The Sadist of Notre Dame



IMDb Rating 5.3 10 158


Downloaded times
October 14, 2021



720p.BLU 1080p.BLU
910.68 MB
Spanish 2.0
23.976 fps
94 min
P/S N/A / N/A
1.65 GB
Spanish 2.0
23.976 fps
94 min
P/S N/A / N/A

Movie Reviews

Reviewed by parry_na 9 / 10 / 10

Superior Franco.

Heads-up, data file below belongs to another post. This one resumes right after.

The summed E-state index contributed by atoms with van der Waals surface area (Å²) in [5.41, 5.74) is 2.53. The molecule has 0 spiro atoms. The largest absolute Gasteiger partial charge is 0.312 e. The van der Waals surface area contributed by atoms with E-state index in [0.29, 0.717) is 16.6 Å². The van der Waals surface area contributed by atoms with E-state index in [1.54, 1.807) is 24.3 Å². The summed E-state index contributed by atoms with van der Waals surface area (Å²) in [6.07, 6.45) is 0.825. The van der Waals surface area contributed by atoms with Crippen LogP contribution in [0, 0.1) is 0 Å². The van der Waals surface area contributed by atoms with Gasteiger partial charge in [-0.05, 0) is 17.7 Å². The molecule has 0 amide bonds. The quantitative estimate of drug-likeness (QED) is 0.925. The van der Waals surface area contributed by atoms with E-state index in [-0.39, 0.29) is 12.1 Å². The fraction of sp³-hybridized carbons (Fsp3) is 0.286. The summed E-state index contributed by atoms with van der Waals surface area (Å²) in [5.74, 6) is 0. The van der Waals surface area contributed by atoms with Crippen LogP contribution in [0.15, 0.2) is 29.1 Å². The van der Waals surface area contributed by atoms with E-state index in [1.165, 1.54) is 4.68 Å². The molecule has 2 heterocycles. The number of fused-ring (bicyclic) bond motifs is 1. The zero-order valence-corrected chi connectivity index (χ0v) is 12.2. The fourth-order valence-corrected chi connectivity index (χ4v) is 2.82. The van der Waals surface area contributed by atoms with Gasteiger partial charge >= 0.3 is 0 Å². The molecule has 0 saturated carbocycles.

This film puts meat on the bones of Jess Franco's 'Demoniac' (1975) in that the notorious director, never happy with the restrictions placed on his earlier production, revisits his character of Vogel and shapes the story into something more to his liking. One of the inherent joys of being a fan of Uncle Jess is constantly rediscovering new/old things. What other director would have the freedom to re-edit a film from four years earlier? And yet, that is exactly what he did - combed through the scenes, re-dubbed them, re-named some characters, moved scenes around and added 25 minutes of new material. We begin with such newly filmed sequences featuring Vogel, seemingly desolate and outcast, existing in the gutters and backstreets of Paris, a diminutive, ramshackle outsider shuffling through freezing streets unseen by respectable passers-by. After he is (improbably, perhaps) propositioned by a working girl, his latent rage and religious fervour gains hold and she is quickly done away with. This and subsequent killings are beautifully, unspectacularly shot, with Vogel emerging from night-time shadows that have long been his stomping ground. The city has rarely been a creepier, lonelier place (some of these scenes might have been shot in the same locations as Franco's earlier 'Death Avenger of Soho.' They certainly look similar, and locations included Paris and Portugal, so it is possible). I have always felt that Franco is a pretty wooden actor. It is amusing and self-deprecating of him to cast himself usually as perverts and lunatics in what are little more than cameos most of the time. Here though, he is not only the main character (Vincent Price was originally envisaged), but he shines. His weariness, his looks of longing/revulsion at Lina Romay's Anne are striking, and his general beaten demeanour is terrifically conveyed. He is at one with the bleakness that surrounds him. And yet his rage - a shuddering, frantic, desperate violence - is expertly balanced. The performance was always there, but with this revisit, Jess has added much to it, and the result propels this onto the top tier of my favourite Franco productions. It isn't all great of course: the elongated, passionless orgy scene is still present (although may have been trimmed). A whirl of pale limbs set to Daniel White's out-of-place budget jazz dirge - in fact, White's work here is patchy, reminiscent in some places of 'Zombie Lake's cheap keyboard plonkings. It is not surprising that the film meanders, also; this is, after all, the director indulging himself. I am not familiar enough with the original material to identify where edits have taken place, what has been taken out and what has been added. But I do know that this is the definitive version of Franco's story. The characters are fleshed out, the beginning and the ending of the film have been massively improved, and Franco himself must take huge credit for a terrific central performance. An excellent film.